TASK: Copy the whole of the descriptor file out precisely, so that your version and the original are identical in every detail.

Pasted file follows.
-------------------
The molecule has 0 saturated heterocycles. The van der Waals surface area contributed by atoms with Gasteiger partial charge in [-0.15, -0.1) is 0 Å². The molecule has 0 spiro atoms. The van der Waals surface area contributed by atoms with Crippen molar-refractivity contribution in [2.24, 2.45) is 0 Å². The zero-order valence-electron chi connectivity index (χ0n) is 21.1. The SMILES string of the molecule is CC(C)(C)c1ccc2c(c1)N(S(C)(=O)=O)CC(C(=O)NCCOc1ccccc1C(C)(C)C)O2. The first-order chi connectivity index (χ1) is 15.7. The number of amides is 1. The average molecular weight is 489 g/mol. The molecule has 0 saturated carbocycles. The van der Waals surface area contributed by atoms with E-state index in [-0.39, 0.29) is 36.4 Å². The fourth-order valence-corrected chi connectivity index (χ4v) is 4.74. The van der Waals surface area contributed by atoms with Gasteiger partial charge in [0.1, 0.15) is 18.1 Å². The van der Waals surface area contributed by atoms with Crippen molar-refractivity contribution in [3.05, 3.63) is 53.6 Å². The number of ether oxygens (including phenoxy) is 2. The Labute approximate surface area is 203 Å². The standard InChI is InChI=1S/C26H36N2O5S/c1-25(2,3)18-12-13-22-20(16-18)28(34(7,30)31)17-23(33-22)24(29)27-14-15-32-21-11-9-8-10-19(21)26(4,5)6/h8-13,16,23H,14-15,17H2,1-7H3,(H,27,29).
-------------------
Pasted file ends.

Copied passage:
The molecule has 0 saturated heterocycles. The van der Waals surface area contributed by atoms with Gasteiger partial charge in [-0.15, -0.1) is 0 Å². The molecule has 0 spiro atoms. The van der Waals surface area contributed by atoms with Crippen molar-refractivity contribution in [2.24, 2.45) is 0 Å². The zero-order valence-electron chi connectivity index (χ0n) is 21.1. The SMILES string of the molecule is CC(C)(C)c1ccc2c(c1)N(S(C)(=O)=O)CC(C(=O)NCCOc1ccccc1C(C)(C)C)O2. The first-order chi connectivity index (χ1) is 15.7. The number of amides is 1. The average molecular weight is 489 g/mol. The molecule has 0 saturated carbocycles. The van der Waals surface area contributed by atoms with E-state index in [-0.39, 0.29) is 36.4 Å². The fourth-order valence-corrected chi connectivity index (χ4v) is 4.74. The van der Waals surface area contributed by atoms with Gasteiger partial charge in [0.1, 0.15) is 18.1 Å². The van der Waals surface area contributed by atoms with Crippen molar-refractivity contribution in [3.05, 3.63) is 53.6 Å². The number of ether oxygens (including phenoxy) is 2. The Labute approximate surface area is 203 Å². The standard InChI is InChI=1S/C26H36N2O5S/c1-25(2,3)18-12-13-22-20(16-18)28(34(7,30)31)17-23(33-22)24(29)27-14-15-32-21-11-9-8-10-19(21)26(4,5)6/h8-13,16,23H,14-15,17H2,1-7H3,(H,27,29).